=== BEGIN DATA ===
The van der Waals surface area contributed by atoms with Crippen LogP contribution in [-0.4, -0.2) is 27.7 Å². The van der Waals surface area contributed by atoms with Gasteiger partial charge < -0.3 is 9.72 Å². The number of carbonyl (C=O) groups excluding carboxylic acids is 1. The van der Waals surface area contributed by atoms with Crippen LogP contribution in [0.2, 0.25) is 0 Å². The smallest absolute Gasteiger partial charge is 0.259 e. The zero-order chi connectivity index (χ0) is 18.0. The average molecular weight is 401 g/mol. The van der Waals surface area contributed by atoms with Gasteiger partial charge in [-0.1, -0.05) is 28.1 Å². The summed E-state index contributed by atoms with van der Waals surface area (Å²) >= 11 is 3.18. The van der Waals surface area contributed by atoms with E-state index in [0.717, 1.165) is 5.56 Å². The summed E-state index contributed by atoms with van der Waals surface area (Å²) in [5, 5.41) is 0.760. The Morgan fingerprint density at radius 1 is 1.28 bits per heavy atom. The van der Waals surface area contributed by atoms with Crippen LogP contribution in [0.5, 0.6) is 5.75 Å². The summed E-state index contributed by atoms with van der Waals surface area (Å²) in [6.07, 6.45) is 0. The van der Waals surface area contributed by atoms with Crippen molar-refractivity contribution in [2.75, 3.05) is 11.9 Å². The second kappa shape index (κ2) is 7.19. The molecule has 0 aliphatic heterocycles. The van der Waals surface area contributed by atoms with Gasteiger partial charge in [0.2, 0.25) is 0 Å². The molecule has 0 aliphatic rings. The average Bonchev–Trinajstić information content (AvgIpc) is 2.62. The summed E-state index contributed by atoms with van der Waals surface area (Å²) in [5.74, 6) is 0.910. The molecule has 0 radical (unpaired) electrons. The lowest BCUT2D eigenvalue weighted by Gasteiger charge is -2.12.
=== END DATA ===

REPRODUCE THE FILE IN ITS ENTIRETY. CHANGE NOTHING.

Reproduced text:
The van der Waals surface area contributed by atoms with Crippen LogP contribution in [-0.4, -0.2) is 27.7 Å². The van der Waals surface area contributed by atoms with Gasteiger partial charge < -0.3 is 9.72 Å². The number of carbonyl (C=O) groups excluding carboxylic acids is 1. The van der Waals surface area contributed by atoms with Crippen LogP contribution in [0.2, 0.25) is 0 Å². The smallest absolute Gasteiger partial charge is 0.259 e. The zero-order chi connectivity index (χ0) is 18.0. The average molecular weight is 401 g/mol. The van der Waals surface area contributed by atoms with Gasteiger partial charge in [-0.1, -0.05) is 28.1 Å². The summed E-state index contributed by atoms with van der Waals surface area (Å²) >= 11 is 3.18. The van der Waals surface area contributed by atoms with E-state index in [0.717, 1.165) is 5.56 Å². The summed E-state index contributed by atoms with van der Waals surface area (Å²) in [5, 5.41) is 0.760. The Morgan fingerprint density at radius 1 is 1.28 bits per heavy atom. The van der Waals surface area contributed by atoms with Crippen LogP contribution in [0.5, 0.6) is 5.75 Å². The summed E-state index contributed by atoms with van der Waals surface area (Å²) in [6.07, 6.45) is 0. The van der Waals surface area contributed by atoms with Crippen molar-refractivity contribution in [2.75, 3.05) is 11.9 Å². The second kappa shape index (κ2) is 7.19. The molecule has 0 aliphatic heterocycles. The van der Waals surface area contributed by atoms with Gasteiger partial charge in [0.2, 0.25) is 0 Å². The molecule has 0 aliphatic rings. The average Bonchev–Trinajstić information content (AvgIpc) is 2.62. The summed E-state index contributed by atoms with van der Waals surface area (Å²) in [5.74, 6) is 0.910. The molecule has 0 radical (unpaired) electrons. The lowest BCUT2D eigenvalue weighted by Gasteiger charge is -2.12.